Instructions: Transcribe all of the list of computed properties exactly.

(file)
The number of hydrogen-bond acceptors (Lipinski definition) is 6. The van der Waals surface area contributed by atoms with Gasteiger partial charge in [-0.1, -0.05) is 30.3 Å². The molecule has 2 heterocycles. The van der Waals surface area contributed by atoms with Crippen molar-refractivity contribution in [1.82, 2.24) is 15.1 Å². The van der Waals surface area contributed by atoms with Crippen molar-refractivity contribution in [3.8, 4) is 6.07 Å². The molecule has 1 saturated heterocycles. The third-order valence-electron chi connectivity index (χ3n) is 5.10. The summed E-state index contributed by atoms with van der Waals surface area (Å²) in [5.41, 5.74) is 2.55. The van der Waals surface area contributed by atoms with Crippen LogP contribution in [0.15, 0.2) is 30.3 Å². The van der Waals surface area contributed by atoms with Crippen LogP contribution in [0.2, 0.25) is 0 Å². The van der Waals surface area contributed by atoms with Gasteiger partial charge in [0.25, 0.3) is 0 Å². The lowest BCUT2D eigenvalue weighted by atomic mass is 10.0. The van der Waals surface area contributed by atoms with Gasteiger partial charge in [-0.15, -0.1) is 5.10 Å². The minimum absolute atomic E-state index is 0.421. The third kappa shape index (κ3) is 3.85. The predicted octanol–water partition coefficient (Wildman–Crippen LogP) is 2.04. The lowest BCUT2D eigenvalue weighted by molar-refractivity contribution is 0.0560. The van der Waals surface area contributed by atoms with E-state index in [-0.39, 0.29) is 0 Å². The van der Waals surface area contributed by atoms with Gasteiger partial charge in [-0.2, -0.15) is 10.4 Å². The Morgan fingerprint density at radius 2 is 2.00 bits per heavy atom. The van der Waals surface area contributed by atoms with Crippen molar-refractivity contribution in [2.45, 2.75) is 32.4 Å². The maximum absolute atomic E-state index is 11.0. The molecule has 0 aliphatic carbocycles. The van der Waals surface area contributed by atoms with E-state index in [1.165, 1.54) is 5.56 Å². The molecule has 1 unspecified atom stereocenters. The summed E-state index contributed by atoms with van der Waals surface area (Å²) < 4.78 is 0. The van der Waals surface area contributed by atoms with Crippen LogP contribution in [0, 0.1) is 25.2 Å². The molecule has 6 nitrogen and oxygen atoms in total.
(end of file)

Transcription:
The number of hydrogen-bond acceptors (Lipinski definition) is 6. The van der Waals surface area contributed by atoms with Gasteiger partial charge in [-0.1, -0.05) is 30.3 Å². The molecule has 2 heterocycles. The van der Waals surface area contributed by atoms with Crippen molar-refractivity contribution in [1.82, 2.24) is 15.1 Å². The van der Waals surface area contributed by atoms with Crippen molar-refractivity contribution in [3.8, 4) is 6.07 Å². The molecule has 1 saturated heterocycles. The third-order valence-electron chi connectivity index (χ3n) is 5.10. The summed E-state index contributed by atoms with van der Waals surface area (Å²) in [5.41, 5.74) is 2.55. The van der Waals surface area contributed by atoms with Crippen LogP contribution in [0.15, 0.2) is 30.3 Å². The van der Waals surface area contributed by atoms with Crippen LogP contribution in [0.2, 0.25) is 0 Å². The van der Waals surface area contributed by atoms with Gasteiger partial charge in [0.25, 0.3) is 0 Å². The lowest BCUT2D eigenvalue weighted by atomic mass is 10.0. The van der Waals surface area contributed by atoms with Gasteiger partial charge in [-0.15, -0.1) is 5.10 Å². The minimum absolute atomic E-state index is 0.421. The third kappa shape index (κ3) is 3.85. The predicted octanol–water partition coefficient (Wildman–Crippen LogP) is 2.04. The lowest BCUT2D eigenvalue weighted by molar-refractivity contribution is 0.0560. The van der Waals surface area contributed by atoms with E-state index in [-0.39, 0.29) is 0 Å². The van der Waals surface area contributed by atoms with Gasteiger partial charge in [-0.2, -0.15) is 10.4 Å². The Morgan fingerprint density at radius 2 is 2.00 bits per heavy atom. The van der Waals surface area contributed by atoms with Crippen molar-refractivity contribution in [2.45, 2.75) is 32.4 Å². The maximum absolute atomic E-state index is 11.0. The molecule has 0 aliphatic carbocycles. The van der Waals surface area contributed by atoms with E-state index in [1.165, 1.54) is 5.56 Å². The molecule has 1 unspecified atom stereocenters. The summed E-state index contributed by atoms with van der Waals surface area (Å²) < 4.78 is 0. The van der Waals surface area contributed by atoms with Crippen LogP contribution in [0, 0.1) is 25.2 Å². The molecule has 6 nitrogen and oxygen atoms in total.